Types of Electrical Switches

electrical switches

Electrical switches help control lights, electronics, and appliances throughout your home. They come in a few different forms. But no matter what type it is, a switch is a switch, meaning operating it will either open or close an electrical circuit. 

Modern light switches can function the same as older ones or have dimming, occupancy sensing, or Wi-Fi functions. We’ll now look at different types of switches. Selecting the right switch for the right place, with the right functions, is more important than you might think.

Common Types of Electrical Switches

The first electrical switch was invented in 1884 and was a push button. However, the toggle-style switch we’re all familiar with wasn’t invented until 1917. The design remained the same for many decades, but numerous designs are now available. Therefore, you have many options to choose from when updating, renovating, or remodeling your home.

The types of switches you may encounter include:

Single-Pole (One-Way) Switches

The most common type of switch, a single-pole switch serves a single circuit with a basic ON/OFF function (as designated by symbols marked on the switch). It can control a light, fan, or another device from one location. A one-way switch contains two contacts, plus two brass terminal screws (one for incoming and one for outgoing current). Modern light switches have a green grounding screw for the ground wire.

Double-Pole (Two-Way) Switches

A two-way switch often has ON and OFF markings but can control a device from more than one location. Four hot brass terminals instead of two are inside the switch. A ground terminal allows two pairs of hot wires to be connected. 

When a connection is made with one terminal, the connection to the other terminal is broken. Common in industrial applications, a double-pole switch may be used for 240-volt appliances in the home. You may have one for an air conditioner, electric furnace, or electric water heater. 

Three-Way Switches

Three-way switches are installed in pairs. They’re used to control lights from either side of a hallway, stairway, or living room or dining area with more than one entrance. They may also be installed in a garage or basement. 

Three terminal screws are found in a three-way switch, the darkest being marked “COM” for “common” depending on the switch’s location on the circuit. The common screw is wired to the power source or the light fixture, while the other two terminals link the two switches with traveler wires. Three-way switches don’t have ON/OFF markings because the function varies depending on where the switch is activated.

Four-Way Switches

A four-way electrical switch may be used in a large room or long hallway. It’s often found in spaces with more than two entrances. Placed between two three-way switches, it allows an outlet or light fixture to be controlled from more than three locations. You could control a fixture from five locations with three four-way switches between three two-way switches. A four-way switch does not have a common terminal; it’s merely a switching device between the three-way switches.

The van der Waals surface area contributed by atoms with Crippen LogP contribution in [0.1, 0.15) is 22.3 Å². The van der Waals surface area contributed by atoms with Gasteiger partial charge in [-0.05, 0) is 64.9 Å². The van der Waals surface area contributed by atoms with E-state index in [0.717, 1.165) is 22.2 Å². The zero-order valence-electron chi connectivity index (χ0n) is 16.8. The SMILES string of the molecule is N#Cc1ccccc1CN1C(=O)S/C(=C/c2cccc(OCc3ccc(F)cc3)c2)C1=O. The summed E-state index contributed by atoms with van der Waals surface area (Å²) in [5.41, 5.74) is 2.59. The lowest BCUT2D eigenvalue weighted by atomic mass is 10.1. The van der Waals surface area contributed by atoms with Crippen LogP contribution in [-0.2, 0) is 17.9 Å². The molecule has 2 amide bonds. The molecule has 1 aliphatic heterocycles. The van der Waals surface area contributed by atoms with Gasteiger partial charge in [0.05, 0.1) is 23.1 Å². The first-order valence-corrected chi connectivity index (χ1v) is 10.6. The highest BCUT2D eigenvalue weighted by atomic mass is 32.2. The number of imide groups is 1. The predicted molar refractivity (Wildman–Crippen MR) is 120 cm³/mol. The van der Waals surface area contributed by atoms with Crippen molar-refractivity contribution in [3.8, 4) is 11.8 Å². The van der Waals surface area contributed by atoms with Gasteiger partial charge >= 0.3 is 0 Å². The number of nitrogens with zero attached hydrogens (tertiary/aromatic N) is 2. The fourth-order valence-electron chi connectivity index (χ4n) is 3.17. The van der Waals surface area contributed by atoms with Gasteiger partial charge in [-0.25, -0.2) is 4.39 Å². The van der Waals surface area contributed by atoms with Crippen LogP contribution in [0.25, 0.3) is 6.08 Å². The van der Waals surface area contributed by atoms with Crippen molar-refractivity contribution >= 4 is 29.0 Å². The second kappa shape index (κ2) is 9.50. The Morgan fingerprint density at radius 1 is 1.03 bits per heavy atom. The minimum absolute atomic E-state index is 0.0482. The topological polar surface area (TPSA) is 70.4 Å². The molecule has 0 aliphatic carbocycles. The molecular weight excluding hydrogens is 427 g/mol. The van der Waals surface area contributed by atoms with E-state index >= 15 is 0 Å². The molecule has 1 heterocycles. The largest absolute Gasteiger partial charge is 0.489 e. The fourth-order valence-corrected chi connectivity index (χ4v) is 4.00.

Dimmer Switches

Dimmers are a staple of modern light switches. In addition to an ON/OFF function, they allow you to control the intensity of lighting. The brightness can be adjusted to reach the preferred level or create the desired mood. Depending on the dimmer switch, it can be adjusted by raising or lowering a level, turning a knob, or pressing a sensor pad. A stepless regulator uses the same principle to control fan speed. In any case, a dimmer switch should only be paired with a compatible device.

Push Button Switches

A push-button switch may be used for a bathroom light or exhaust fan. Depending on the switch, it may stay in the ON position until pressed again, or turn OFF when you release pressure from the button. A doorbell switch is a type of push switch that rings a bell instead of turning on a light.

Occupancy Switches

A built-in motion sensor detects when someone enters a room. The switch will then automatically turn on a light for a predetermined time. Then the sensor will shut off the light unless additional motion is detected. An occupancy switch often has a toggle to set the unit to sensor mode, turn the light off, or keep it always on.

Smart Electrical Switches

A Wi-Fi-compatible switch can be controlled by your smartphone or tablet. It works with home automation systems, so you can control lighting and electrical devices throughout your home. You’ll need smart home lighting installed for the system to work. Smart switches also work with voice assistants such as Google Home or Amazon Alexa.

Call an Electrician for Help Installing Modern Light Switches and Other Devices

Installing electrical switches requires connecting wiring and taking care to avoid shock or electrocution. Express Electrical Services installs outlets and switches and provides a full range of other electrical services. Our licensed electricians also upgrade and replace them. For help with electrical switches in your Southern California home, contact us on the web or call (323) 727-7799 today.